• Black and yellow mud daubers (Sceliphron caementarium) are a common solitary wasp seen in landscapes. The females create mud nests in crevices or other sheltered locations, often on the walls of buildings or houses. She could make 30-40 trips to collect mud for one nest cell! She paralyzes spiders and brings them back to the nest. Each nest cell may contain 6-15 paralyzed spiders.  
  • Leafhopper-hunting wasps (Pseneo punctatus) hunts and paralyzes leafhopper insects. The females build nests in cracks in the soil. Sometimes you may observe them nesting in between the cracks that form at the edge of potted plants.
  • Tarantula hawks (Pepsis spp., Hemipepsis spp.) and other spider wasps (Pompilidae family) earn their name because they hunt spiders. Tarantula hawks specialize in hunting tarantula spiders. We have six species in Colorado, and they hunt tarantula spiders that occur here in the Aphonopelma genus. The spider is paralyzed by the wasp and taken to the underground burrow. The female lays one egg on each spider.
  • Pemphredon wasps (Pemphredon spp.) nest in pithy stems such as roses (similar to small carpenter bees, Ceratina spp.) These wasps hunt aphids and will harvest approximately 24 aphids per nest cell.
  • Beewolf wasps (Philanthus spp.) prey on bees and usually nest underground. While they do feed on bees, these wasps do not significantly and adversely impact bee populations. Urbanization and other challenges caused by humans have a much larger negative impacts on bee populations.

Why are Wasps Nesting in My Bee Hotel? Just like solitary bees, solitary wasps are looking for cavities to nest in. They make take up residence in your bee hotel. No need to be alarmed! Solitary wasps are docile and beneficial to our garden and the ecosystem. They will co-exist with the other bees and wasps nesting in your bee hotel. Since the bees and wasps nesting in your bee hotel are docile, you can take the opportunity to watch their activity. You can watch the wasps and bees bring back nesting material and work hard at providing provisions for their young. Remember: Bee hotels need to be maintained to prevent molds, fungus, pests, and pathogens from harming the beneficial insects. Check out the Extension fact sheets from Michigan and Nebraska for more information.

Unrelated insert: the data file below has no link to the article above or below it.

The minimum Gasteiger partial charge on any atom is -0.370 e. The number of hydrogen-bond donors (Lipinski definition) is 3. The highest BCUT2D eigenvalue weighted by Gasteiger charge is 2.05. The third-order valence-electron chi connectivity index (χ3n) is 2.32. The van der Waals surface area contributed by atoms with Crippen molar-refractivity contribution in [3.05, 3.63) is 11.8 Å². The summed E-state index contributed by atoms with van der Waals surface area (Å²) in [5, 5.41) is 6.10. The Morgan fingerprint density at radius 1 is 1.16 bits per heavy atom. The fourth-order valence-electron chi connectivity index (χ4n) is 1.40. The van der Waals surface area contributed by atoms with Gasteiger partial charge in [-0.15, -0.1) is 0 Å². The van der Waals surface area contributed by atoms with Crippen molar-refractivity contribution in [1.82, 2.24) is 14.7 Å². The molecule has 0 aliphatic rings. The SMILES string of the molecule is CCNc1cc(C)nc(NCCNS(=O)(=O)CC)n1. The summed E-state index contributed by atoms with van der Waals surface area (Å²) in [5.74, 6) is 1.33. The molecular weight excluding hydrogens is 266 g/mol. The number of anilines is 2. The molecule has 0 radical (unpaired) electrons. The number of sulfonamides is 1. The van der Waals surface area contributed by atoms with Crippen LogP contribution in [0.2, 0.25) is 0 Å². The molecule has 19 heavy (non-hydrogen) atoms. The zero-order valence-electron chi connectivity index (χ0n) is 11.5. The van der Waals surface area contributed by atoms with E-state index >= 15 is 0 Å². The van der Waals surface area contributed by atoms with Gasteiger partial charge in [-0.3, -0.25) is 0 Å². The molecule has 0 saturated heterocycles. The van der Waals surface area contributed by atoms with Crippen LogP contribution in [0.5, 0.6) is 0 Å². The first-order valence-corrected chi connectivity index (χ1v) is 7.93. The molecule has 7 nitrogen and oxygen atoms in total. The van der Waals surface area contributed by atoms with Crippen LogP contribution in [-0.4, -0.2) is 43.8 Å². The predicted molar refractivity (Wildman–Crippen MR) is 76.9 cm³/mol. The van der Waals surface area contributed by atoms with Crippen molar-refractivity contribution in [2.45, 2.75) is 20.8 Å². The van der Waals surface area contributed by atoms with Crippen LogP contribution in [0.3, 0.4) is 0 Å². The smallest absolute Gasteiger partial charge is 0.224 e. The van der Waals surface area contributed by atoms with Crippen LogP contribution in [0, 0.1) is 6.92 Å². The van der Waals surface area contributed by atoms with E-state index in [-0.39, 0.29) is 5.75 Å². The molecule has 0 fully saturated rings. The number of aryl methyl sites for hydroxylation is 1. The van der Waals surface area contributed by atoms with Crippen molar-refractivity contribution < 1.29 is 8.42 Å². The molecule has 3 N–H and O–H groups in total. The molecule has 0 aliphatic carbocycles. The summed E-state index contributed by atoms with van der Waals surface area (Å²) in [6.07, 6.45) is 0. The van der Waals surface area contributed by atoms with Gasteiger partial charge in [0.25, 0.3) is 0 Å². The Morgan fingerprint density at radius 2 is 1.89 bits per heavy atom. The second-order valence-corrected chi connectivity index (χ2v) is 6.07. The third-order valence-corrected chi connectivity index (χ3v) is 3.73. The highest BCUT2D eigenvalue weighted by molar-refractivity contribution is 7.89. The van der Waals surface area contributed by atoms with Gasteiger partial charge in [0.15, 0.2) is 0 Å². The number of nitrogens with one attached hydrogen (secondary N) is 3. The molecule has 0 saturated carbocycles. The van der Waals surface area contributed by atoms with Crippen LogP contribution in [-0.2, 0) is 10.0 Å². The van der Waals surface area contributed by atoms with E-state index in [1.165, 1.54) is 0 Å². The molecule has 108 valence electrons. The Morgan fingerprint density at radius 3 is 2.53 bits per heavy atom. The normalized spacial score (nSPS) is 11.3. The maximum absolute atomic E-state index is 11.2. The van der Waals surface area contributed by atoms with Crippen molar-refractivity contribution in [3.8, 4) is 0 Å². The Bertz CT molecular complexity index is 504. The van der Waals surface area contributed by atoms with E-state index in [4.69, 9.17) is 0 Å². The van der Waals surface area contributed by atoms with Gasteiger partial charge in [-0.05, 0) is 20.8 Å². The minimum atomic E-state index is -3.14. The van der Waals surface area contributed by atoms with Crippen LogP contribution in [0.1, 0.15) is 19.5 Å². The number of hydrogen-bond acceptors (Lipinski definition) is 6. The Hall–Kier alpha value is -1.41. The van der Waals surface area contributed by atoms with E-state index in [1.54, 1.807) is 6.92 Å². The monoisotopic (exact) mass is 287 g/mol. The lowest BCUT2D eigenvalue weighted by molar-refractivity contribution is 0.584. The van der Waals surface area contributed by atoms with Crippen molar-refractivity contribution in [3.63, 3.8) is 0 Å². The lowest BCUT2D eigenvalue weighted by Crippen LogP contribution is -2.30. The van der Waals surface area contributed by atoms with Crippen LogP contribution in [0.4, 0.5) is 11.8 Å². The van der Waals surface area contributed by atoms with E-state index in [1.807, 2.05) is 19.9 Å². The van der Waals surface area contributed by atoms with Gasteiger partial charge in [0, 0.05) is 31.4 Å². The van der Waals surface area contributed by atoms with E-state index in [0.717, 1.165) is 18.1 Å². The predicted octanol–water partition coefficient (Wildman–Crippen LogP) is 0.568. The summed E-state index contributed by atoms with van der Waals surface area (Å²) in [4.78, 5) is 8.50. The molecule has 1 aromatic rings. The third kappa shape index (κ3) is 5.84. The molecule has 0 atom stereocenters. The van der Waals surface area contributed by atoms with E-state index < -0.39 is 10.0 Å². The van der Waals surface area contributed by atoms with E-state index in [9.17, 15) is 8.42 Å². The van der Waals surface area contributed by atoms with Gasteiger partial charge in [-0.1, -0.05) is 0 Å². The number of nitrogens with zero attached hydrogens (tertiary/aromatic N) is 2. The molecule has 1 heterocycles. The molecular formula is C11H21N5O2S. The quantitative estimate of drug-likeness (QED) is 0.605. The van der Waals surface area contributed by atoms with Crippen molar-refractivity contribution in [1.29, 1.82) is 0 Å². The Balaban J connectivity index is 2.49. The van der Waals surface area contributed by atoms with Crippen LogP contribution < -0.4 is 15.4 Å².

Photo: Wasp nesting in bee hotel, Susan Tamulonis
Photo: A cuckoo wasp checking out a bee hotel to look for wasp nests,
Lisa Mason

Common wasps you may observe nesting in your bee hotel include:

  • Potter wasps (Ancistrocerus and Euodynerus spp.) will make their nests out of mud and provide their young with caterpillars or beetle larvae.
  • Aphid wasps (Passaloecus spp.) will make their nest with pine resin and bring aphids to the nest.
  • Grass-carrying wasps (Isodontia spp.) will line their nest with blades of grass and hunt crickets.
  • Spider wasps (Pompilidae family) will mostly nest underground with a few exceptions that may nest in cavities. They make the nest with mud and will hunt one spider per nest cell.
  • Cuckoo wasps (Chrysididae family and others) will parasitize the solitary wasps. The cuckoo wasp larvae will outcompete the host wasp. Some species are a bright emerald green!
Post Tagged with

Leave a Reply

Your email address will not be published. Required fields are marked *

Keeping ahead of COVID-19

This rapidly evolving coronavirus (COVID-19) has imposed an unsettling, fluid situation upon our community and its businesses. While the team here still aims to maintain a “business as usual” approach, we are making a number of significant changes to our operations to account for a situation that is far from normal.